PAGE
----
Saturday, January 01, 2022

Enfield Material At A University Of Cambridge Web Site

The University of Cambridge hosts an archive for the Society for Psychical Research (SPR). There are listings of the contents of that archive available online. Go here and run a search with the term "Enfield" to find some results that are relevant to the Enfield Poltergeist. The material is old in one sense, but new in another. It's archived material that's been around for a while, some of it for close to half a century. But some of it hasn't gotten much attention yet, as far as I know. For example, on the page here, we read the following about Cambridge's archived material related to Anita Gregory's doctoral thesis that discusses Enfield:

A clipped bundle; includes: one (1) letter to Eleanor O’Keeffe from Maurice Grosse dated 29 November 1985 regarding defamatory statements in Anita Gregory’s thesis, one (1) letter from J. Grattan-Guiness dated 22 November 1988 against proposals to amend Anita Gregory’s thesis, one (1) letter from A.T. Oram to Donald (West?) dated 30 October 1985 regarding the removal of Gregory’s thesis from the library to avoid any legal action, one (1) letter to A.T. Oram to D.J. West dated 2 November 1985 discussing the legal issues around Gregory’s thesis, one (1) letter from A.T. Oram to Donald (West?) dated 10 November 1985 deciding that the thesis must be kept ‘locked up for now’, one (1) letter from A.T. Oram to Donald (West?) dated 15 November 1985 proposing a draft procedure for dealing with Gregory’s thesis, one (1) letter from John Beloff to D.J. West dated 15 November 1985 stating they should not let a threat of libel ‘interfere with the free expression of opinion and with criticisms made in good faith’, one (1) letter dated 19 October 1983 to Eleanor O’Keeffe from Philip Goldenberg regarding the legality of republishing Anita Gregory’s thesis, one (1) letter from Mary Rose Barrington to Eleanor O’Keeffe dated 20 November 1985 stating ‘I thought that the Enfield chapter of Anita’s thesis was entirely unsuitable for publication’, and one (1) letter from Eleanor O’Keeffe to Maurice Grosse dated 15 January 1986 informing him that Anita Gregory’s thesis had been removed from the SPR library

As I've said in my threads responding to Gregory's thesis (here and here), I think Maurice Grosse and Guy Playfair were wrong in some aspects of how they responded to Gregory's thesis and how they responded to her more broadly. Though their view of the Enfield case was much closer to the truth than Gregory's view, they should have handled the situation differently than they did. But it's striking that Mary Rose Barrington went as far as to say "I thought that the Enfield chapter of Anita’s thesis was entirely unsuitable for publication". I agree with Barrington that Gregory's Enfield chapter in her thesis is highly problematic, for reasons like the ones explained in my two threads linked above. Barrington's comments illustrate that Grosse and Playfair weren't the only people who saw significant problems with Gregory's thesis in those early years.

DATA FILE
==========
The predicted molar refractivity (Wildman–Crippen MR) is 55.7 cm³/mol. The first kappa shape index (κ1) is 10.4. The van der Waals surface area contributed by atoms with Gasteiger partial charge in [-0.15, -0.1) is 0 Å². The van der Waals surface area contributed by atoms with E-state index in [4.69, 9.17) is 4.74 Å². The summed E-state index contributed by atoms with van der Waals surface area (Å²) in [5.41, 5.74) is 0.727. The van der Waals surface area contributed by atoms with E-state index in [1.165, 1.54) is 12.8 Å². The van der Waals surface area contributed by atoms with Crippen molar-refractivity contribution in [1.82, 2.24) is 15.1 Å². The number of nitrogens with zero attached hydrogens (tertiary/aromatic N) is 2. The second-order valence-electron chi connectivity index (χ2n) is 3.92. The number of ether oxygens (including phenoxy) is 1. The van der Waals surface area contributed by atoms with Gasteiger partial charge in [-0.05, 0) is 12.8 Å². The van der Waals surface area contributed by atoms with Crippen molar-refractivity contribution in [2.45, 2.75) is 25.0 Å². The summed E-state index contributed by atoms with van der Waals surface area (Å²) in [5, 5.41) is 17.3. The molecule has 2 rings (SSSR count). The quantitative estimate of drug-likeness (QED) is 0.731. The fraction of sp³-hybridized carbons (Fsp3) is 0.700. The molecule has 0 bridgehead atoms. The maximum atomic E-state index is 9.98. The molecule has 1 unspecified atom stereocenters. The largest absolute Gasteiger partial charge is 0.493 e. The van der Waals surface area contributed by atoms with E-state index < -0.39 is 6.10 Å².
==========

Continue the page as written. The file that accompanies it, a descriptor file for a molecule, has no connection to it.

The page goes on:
There's a lot of other significant material at the Cambridge site. I'll just provide a few examples and let those who are interested look for more.

On the same page linked above, we read about "one (1) letter from John Beloff to John Stiles dated 3 July 1978 stating that he believed the original paranormal activity may have been genuine but that the current activity is likely faked". So, it looks like Beloff was significantly open to the initial paranormality of the case, to the point of mentioning his openness to it in a letter to Stiles (one of the members of the SPR's committee that researched Enfield and produced a report on the subject).

There's a reference to "One (1) letter from Guy Playfair to Anita Gregory dated 8 May 1980 asking her to ‘make it clear […] that my intention to write a book arose only after the lack of interest in my report shown by the SPR’".

You can run a search on Anita Gregory to find her material in the archive.

By the way, in light of all the references to Tony Cornell ("A.D. Cornell") in the Cambridge listings, I want to provide an update to some comments I made in a previous thread about his unpublished Enfield material. I contacted the publisher of his book, Investigating The Paranormal, and they told me that Cornell's family wanted to republish the book in England, which Helix Press couldn't do, so they released the book back to the family. I then contacted another publisher about the possibility of publishing a new edition of Cornell's book that would include his unpublished Enfield material that he initially wanted to include in the book. I haven't heard back from that other publisher.


  1. Thanks for this, Jason.

    I agree with you about Grosse and Playfair’s approach to Anita Gregory, as it often smacks of suppression. Recently re-reading Robert McLuhan’s excellent book 'Randi's Prize' ( though, I realized how much his concept of “rational gravity” applies to skeptics like Gregory, Wiseman and Joe Nickell. In fact, the concept reinforced my belief that the Gregory's notebook incident really did happen.

    As for Cornell's book, it is in my opinion a model of good sense and proportion; it embodies all the qualities that an investigator should have. Although not a proponent of paranormal phenomena in the same way that say, Grosse was, Cornell clearly came to the conclusion that it would be idle to deny that genuine paranormal phenomena happens. It’s a shame that Helix Press couldn’t republish Cornell’s book, since it’s one of the best books on the paranormal I’ve ever read. Sadly, it seems that a lot of publishers only really care about profits nowadays, and so it’s left to small and specialist publishers to see the value in publishing a book like Cornell’s.